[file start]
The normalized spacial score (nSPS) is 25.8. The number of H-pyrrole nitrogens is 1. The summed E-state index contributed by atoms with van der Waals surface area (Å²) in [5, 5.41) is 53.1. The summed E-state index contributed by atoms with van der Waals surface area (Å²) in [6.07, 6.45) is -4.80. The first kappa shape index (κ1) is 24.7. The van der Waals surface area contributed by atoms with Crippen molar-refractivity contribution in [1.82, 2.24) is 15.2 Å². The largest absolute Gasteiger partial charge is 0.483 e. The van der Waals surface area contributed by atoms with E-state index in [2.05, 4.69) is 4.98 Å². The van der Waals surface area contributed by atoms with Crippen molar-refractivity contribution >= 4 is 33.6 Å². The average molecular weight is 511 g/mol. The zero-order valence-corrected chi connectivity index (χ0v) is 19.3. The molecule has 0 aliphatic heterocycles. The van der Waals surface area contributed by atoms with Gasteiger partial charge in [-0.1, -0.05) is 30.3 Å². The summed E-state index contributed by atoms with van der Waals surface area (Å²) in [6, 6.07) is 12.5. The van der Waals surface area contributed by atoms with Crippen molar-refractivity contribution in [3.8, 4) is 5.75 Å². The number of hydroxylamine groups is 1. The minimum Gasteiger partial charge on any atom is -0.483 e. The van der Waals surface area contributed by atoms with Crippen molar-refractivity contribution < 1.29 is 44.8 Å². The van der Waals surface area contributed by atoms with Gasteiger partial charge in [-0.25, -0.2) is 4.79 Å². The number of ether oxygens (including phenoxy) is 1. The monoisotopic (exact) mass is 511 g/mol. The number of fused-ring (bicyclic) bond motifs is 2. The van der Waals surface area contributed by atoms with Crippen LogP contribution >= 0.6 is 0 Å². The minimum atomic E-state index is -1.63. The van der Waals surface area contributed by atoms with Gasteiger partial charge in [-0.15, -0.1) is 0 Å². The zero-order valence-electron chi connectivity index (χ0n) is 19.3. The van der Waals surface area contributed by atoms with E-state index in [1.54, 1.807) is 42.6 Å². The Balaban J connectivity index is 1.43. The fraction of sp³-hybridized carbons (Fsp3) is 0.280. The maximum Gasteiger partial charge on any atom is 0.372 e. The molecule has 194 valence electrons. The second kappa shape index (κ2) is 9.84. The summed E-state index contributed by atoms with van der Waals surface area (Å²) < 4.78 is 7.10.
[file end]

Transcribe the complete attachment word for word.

The normalized spacial score (nSPS) is 25.8. The number of H-pyrrole nitrogens is 1. The summed E-state index contributed by atoms with van der Waals surface area (Å²) in [5, 5.41) is 53.1. The summed E-state index contributed by atoms with van der Waals surface area (Å²) in [6.07, 6.45) is -4.80. The first kappa shape index (κ1) is 24.7. The van der Waals surface area contributed by atoms with Crippen molar-refractivity contribution in [1.82, 2.24) is 15.2 Å². The largest absolute Gasteiger partial charge is 0.483 e. The van der Waals surface area contributed by atoms with E-state index in [2.05, 4.69) is 4.98 Å². The van der Waals surface area contributed by atoms with Crippen molar-refractivity contribution >= 4 is 33.6 Å². The average molecular weight is 511 g/mol. The zero-order valence-corrected chi connectivity index (χ0v) is 19.3. The molecule has 0 aliphatic heterocycles. The van der Waals surface area contributed by atoms with Gasteiger partial charge in [-0.1, -0.05) is 30.3 Å². The summed E-state index contributed by atoms with van der Waals surface area (Å²) in [6, 6.07) is 12.5. The van der Waals surface area contributed by atoms with Crippen molar-refractivity contribution in [3.8, 4) is 5.75 Å². The number of hydroxylamine groups is 1. The minimum Gasteiger partial charge on any atom is -0.483 e. The van der Waals surface area contributed by atoms with Crippen molar-refractivity contribution < 1.29 is 44.8 Å². The van der Waals surface area contributed by atoms with Gasteiger partial charge in [-0.25, -0.2) is 4.79 Å². The number of ether oxygens (including phenoxy) is 1. The monoisotopic (exact) mass is 511 g/mol. The number of fused-ring (bicyclic) bond motifs is 2. The van der Waals surface area contributed by atoms with Crippen LogP contribution >= 0.6 is 0 Å². The minimum atomic E-state index is -1.63. The van der Waals surface area contributed by atoms with Gasteiger partial charge in [-0.15, -0.1) is 0 Å². The zero-order valence-electron chi connectivity index (χ0n) is 19.3. The van der Waals surface area contributed by atoms with E-state index in [1.54, 1.807) is 42.6 Å². The Balaban J connectivity index is 1.43. The fraction of sp³-hybridized carbons (Fsp3) is 0.280. The maximum Gasteiger partial charge on any atom is 0.372 e. The molecule has 194 valence electrons. The second kappa shape index (κ2) is 9.84. The summed E-state index contributed by atoms with van der Waals surface area (Å²) < 4.78 is 7.10.